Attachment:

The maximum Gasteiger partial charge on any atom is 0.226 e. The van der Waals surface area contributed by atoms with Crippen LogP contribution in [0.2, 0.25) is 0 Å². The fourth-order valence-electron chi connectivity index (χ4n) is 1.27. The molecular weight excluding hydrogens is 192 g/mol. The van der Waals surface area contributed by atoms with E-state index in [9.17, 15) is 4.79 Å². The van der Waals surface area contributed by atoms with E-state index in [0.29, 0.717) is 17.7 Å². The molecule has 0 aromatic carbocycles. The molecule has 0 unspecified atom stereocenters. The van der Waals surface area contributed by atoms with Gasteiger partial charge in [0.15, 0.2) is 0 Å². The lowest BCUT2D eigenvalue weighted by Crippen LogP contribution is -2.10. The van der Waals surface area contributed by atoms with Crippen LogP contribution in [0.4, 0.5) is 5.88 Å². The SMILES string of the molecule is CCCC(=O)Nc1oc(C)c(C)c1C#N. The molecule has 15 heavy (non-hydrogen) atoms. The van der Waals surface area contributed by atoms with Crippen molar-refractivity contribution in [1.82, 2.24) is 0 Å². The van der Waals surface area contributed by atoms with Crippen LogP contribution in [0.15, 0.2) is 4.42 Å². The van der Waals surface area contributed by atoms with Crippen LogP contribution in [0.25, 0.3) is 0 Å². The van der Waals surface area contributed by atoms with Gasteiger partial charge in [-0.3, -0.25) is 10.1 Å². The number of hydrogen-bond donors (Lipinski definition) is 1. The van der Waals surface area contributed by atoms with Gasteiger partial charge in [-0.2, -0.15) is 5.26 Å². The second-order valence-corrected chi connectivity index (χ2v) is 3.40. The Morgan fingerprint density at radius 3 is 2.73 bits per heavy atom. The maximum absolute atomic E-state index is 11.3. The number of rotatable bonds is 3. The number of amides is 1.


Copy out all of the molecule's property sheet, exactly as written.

The maximum Gasteiger partial charge on any atom is 0.226 e. The van der Waals surface area contributed by atoms with Crippen LogP contribution in [0.2, 0.25) is 0 Å². The fourth-order valence-electron chi connectivity index (χ4n) is 1.27. The molecular weight excluding hydrogens is 192 g/mol. The van der Waals surface area contributed by atoms with E-state index in [9.17, 15) is 4.79 Å². The van der Waals surface area contributed by atoms with E-state index in [0.29, 0.717) is 17.7 Å². The molecule has 0 aromatic carbocycles. The molecule has 0 unspecified atom stereocenters. The van der Waals surface area contributed by atoms with Gasteiger partial charge in [0.15, 0.2) is 0 Å². The lowest BCUT2D eigenvalue weighted by Crippen LogP contribution is -2.10. The van der Waals surface area contributed by atoms with Crippen LogP contribution in [0.4, 0.5) is 5.88 Å². The SMILES string of the molecule is CCCC(=O)Nc1oc(C)c(C)c1C#N. The molecule has 15 heavy (non-hydrogen) atoms. The van der Waals surface area contributed by atoms with Crippen molar-refractivity contribution in [1.82, 2.24) is 0 Å². The van der Waals surface area contributed by atoms with Crippen LogP contribution in [0.15, 0.2) is 4.42 Å². The van der Waals surface area contributed by atoms with Crippen LogP contribution in [0.25, 0.3) is 0 Å². The van der Waals surface area contributed by atoms with Gasteiger partial charge in [-0.3, -0.25) is 10.1 Å². The number of hydrogen-bond donors (Lipinski definition) is 1. The van der Waals surface area contributed by atoms with Gasteiger partial charge in [-0.2, -0.15) is 5.26 Å². The second-order valence-corrected chi connectivity index (χ2v) is 3.40. The Morgan fingerprint density at radius 3 is 2.73 bits per heavy atom. The maximum absolute atomic E-state index is 11.3. The number of rotatable bonds is 3. The number of amides is 1.